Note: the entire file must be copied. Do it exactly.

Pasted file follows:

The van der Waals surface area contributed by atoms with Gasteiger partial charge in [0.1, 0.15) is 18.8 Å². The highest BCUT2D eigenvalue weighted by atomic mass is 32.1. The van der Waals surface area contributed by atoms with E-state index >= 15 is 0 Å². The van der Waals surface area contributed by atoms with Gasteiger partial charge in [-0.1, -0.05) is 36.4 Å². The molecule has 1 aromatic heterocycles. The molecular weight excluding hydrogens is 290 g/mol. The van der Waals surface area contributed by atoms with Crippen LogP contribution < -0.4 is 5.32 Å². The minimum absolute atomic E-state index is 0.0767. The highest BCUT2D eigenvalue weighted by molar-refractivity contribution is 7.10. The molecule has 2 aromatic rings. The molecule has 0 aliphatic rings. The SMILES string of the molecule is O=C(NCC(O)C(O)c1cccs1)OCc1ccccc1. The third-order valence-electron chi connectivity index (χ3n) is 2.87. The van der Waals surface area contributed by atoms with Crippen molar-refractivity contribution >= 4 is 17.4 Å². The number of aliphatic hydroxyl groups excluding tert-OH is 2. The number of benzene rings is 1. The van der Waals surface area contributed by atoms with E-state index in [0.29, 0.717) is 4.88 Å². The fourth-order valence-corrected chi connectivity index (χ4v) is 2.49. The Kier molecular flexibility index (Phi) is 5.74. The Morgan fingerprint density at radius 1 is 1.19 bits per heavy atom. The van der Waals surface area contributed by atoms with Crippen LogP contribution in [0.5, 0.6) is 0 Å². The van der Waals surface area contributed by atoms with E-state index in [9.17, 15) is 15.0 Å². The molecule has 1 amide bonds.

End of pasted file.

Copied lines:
The van der Waals surface area contributed by atoms with Gasteiger partial charge in [0.1, 0.15) is 18.8 Å². The highest BCUT2D eigenvalue weighted by atomic mass is 32.1. The van der Waals surface area contributed by atoms with E-state index >= 15 is 0 Å². The van der Waals surface area contributed by atoms with Gasteiger partial charge in [-0.1, -0.05) is 36.4 Å². The molecule has 1 aromatic heterocycles. The molecular weight excluding hydrogens is 290 g/mol. The van der Waals surface area contributed by atoms with Crippen LogP contribution < -0.4 is 5.32 Å². The minimum absolute atomic E-state index is 0.0767. The highest BCUT2D eigenvalue weighted by molar-refractivity contribution is 7.10. The molecule has 2 aromatic rings. The molecule has 0 aliphatic rings. The SMILES string of the molecule is O=C(NCC(O)C(O)c1cccs1)OCc1ccccc1. The third-order valence-electron chi connectivity index (χ3n) is 2.87. The van der Waals surface area contributed by atoms with Crippen molar-refractivity contribution >= 4 is 17.4 Å². The number of aliphatic hydroxyl groups excluding tert-OH is 2. The number of benzene rings is 1. The van der Waals surface area contributed by atoms with E-state index in [0.29, 0.717) is 4.88 Å². The fourth-order valence-corrected chi connectivity index (χ4v) is 2.49. The Kier molecular flexibility index (Phi) is 5.74. The Morgan fingerprint density at radius 1 is 1.19 bits per heavy atom. The van der Waals surface area contributed by atoms with Crippen LogP contribution in [0.5, 0.6) is 0 Å². The van der Waals surface area contributed by atoms with E-state index in [9.17, 15) is 15.0 Å². The molecule has 1 amide bonds.